Future thought talking might work like this: armed with innovative electronic implants that convert brain signals to recognizable speech, you simply think of whom you wish to communicate with, and with their approval, you're connected. In addition to reading each other's thoughts, you could also gaze through the other person's eyes; and even experience their feelings of joy, excitement, sadness, or depression.

    As more of the brain's mysteries are understood, experts predict that brain implants will play a more important role in humanity's future. G.tec Medical Engineering offers a variety of pocket-sized wireless brain-reading systems, and Lawrence Livermore National Laboratory scientists have created nanotube bio-transistors that will one day allow wiring prosthetic devices directly into the body's nervous system.

    At a recent interview, Dr. Warwick said, "We're looking at the first mainstream thought experiments within a decade, and by 2030, mind-to-mind communications could become a commercial reality." By late 2030s, many future watchers believe that thought talking will become routine. Society will one day accept; some even prefer; this revolutionary method of communicating. Comments welcome.

Images:
http://www.deviantart.com/art/Transistor-Blocks-205954425
http://www.theguardian.com/technology/2007/dec/20/research.it
http://www.scientificamerican.com/article/how-artifical-arms-could-connect-nervous-system/
http://www.deviantart.com/art/Nerve-Endings-68781388

Dick Pelletier was a weekly columnist who wrote about future science and technologies for numerous publications. He passed away on July 22, 2014.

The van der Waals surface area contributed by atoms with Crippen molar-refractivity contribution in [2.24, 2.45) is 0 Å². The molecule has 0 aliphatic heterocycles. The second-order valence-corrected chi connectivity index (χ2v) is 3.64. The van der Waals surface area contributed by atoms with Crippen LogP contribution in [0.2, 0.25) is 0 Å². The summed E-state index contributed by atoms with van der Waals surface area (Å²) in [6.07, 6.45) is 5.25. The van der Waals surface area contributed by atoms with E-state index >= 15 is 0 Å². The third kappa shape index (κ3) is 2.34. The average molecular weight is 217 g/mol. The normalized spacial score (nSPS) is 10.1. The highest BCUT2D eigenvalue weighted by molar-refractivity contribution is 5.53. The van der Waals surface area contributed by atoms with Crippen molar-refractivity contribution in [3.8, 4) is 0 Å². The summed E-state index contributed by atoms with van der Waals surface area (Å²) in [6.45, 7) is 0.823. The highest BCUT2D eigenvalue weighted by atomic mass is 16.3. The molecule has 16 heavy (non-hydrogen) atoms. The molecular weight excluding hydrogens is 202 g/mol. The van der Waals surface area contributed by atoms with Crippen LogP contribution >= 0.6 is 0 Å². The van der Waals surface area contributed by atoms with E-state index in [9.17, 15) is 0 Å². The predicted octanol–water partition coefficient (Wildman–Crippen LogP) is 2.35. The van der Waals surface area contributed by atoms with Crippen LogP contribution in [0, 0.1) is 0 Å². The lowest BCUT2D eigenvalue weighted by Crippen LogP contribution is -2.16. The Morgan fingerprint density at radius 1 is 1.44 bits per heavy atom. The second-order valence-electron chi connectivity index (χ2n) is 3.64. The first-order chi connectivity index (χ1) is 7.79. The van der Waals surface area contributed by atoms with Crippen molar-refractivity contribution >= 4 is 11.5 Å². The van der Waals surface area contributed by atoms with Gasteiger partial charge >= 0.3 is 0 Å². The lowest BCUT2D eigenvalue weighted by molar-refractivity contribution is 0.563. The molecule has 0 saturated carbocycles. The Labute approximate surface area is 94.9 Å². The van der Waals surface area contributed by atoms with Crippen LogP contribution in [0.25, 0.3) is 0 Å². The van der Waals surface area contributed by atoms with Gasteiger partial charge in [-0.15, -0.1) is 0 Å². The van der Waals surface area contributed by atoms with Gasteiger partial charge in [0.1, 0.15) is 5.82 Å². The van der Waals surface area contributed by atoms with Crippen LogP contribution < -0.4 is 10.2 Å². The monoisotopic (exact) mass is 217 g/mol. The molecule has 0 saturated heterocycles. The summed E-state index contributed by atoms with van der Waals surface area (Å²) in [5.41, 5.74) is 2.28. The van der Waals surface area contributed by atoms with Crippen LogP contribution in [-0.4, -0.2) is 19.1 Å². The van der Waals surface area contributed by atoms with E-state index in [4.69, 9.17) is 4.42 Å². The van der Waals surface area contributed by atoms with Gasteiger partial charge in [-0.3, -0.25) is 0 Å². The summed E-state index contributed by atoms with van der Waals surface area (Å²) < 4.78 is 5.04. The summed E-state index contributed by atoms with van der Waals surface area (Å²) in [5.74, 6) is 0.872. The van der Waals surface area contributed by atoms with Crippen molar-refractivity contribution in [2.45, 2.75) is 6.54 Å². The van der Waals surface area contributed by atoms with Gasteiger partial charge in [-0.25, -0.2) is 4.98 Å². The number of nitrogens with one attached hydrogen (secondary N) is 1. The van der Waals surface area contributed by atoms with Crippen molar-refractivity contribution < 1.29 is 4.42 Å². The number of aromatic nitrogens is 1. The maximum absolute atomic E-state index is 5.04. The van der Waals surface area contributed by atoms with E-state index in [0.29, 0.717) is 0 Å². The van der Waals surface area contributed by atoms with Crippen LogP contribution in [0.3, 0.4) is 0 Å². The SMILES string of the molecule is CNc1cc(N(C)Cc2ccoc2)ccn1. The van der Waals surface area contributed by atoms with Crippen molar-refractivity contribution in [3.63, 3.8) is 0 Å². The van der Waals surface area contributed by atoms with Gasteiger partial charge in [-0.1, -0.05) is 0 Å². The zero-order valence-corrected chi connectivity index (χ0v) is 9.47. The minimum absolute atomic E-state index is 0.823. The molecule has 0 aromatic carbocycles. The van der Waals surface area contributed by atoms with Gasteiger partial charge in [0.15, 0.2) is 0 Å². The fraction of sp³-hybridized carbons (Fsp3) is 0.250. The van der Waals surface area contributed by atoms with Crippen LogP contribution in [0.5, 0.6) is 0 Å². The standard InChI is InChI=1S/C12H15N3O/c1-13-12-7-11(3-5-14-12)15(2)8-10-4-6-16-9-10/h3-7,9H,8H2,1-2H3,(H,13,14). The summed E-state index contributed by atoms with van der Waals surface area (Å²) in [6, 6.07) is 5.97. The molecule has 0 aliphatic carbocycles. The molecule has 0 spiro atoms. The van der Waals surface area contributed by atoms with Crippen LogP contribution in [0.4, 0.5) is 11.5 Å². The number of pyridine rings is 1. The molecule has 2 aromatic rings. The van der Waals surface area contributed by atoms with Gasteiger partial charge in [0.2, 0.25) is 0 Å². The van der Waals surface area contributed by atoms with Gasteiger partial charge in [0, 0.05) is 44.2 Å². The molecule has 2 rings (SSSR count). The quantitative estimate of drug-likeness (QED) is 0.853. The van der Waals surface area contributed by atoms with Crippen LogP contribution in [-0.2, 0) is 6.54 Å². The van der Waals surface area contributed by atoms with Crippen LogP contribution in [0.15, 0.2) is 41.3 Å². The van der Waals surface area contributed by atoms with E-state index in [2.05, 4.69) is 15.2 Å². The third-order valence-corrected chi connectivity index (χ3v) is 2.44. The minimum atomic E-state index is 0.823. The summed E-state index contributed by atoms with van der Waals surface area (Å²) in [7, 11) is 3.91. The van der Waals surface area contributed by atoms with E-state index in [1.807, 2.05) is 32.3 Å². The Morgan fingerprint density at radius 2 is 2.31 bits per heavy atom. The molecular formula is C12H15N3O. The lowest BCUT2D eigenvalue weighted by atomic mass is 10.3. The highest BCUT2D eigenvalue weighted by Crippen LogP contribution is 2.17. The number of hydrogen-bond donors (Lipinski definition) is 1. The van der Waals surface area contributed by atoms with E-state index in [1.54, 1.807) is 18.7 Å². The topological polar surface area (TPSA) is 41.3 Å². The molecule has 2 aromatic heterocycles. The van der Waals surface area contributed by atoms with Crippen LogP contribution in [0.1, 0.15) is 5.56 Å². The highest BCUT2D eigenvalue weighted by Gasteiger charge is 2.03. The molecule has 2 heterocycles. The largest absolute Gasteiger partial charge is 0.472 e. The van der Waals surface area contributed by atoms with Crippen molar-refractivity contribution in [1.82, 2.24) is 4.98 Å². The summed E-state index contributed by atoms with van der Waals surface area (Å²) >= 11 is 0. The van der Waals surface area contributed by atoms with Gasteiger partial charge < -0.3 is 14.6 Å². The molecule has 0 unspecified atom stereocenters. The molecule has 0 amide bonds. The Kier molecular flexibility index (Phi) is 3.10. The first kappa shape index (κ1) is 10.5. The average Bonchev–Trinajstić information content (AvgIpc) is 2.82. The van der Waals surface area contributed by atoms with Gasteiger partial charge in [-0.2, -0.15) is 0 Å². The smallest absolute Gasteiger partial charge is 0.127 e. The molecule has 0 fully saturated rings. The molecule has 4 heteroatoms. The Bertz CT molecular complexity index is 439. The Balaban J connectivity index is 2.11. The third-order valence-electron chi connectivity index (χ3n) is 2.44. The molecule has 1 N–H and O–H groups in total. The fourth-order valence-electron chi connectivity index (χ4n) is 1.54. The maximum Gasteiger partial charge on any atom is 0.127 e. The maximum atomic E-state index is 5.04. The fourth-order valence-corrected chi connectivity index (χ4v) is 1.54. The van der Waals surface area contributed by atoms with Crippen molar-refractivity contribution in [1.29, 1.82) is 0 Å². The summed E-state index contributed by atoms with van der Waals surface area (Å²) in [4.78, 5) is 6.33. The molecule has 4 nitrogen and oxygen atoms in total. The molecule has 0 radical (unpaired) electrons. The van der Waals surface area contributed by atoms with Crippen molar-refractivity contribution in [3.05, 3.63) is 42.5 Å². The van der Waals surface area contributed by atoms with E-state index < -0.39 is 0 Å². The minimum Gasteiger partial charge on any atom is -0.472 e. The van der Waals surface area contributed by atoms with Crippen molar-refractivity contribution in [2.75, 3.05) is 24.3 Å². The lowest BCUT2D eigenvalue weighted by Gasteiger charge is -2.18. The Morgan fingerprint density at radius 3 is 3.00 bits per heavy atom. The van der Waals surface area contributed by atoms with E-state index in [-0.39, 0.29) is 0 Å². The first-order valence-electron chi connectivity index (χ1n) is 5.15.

COMMENTS

Is a translation from one mind to another of an emotion through software or even direct contact (input without software translation)  actually the emotion itself?  Given that it’s translated, is it better than words?  It might make us lonely when we realize that we can’t understand each other much at all short of merging our minds totally, thus overcoming the translation barrier but losing who we were.

We already have a plethora of information input. The mind will require training or enhancements to categorize and reference incoming into meaningful patterns.

This article provides a nice array of experiments that suggest a proof-of-concept for mind to mind communication.  Here we have a science fiction device that seems emminently achievable in the relative short-term.

The real danger I forsee with mind-to-mind communication is if we communicate through our minds with in the excessive fashion that teens today communicate through texts.  Your mindspace will be completely absorbed into a network.  It is unclear how one will be able to maintain hardly any sense of individuality.

Who knew I might get to see Ghost In the Shell be partially defictionalized?

@futurephilosopher, it seems to me that we will maintain individuality, but just change the way we “speak”. If there is no individual to form thoughts, then no thoughts will be shared. There must be an object to “cast the shadow”.

Brazilians already know how to communicate by mind-to-mind. The women do it the best. It’s something that takes practice. No need for artificial instruments.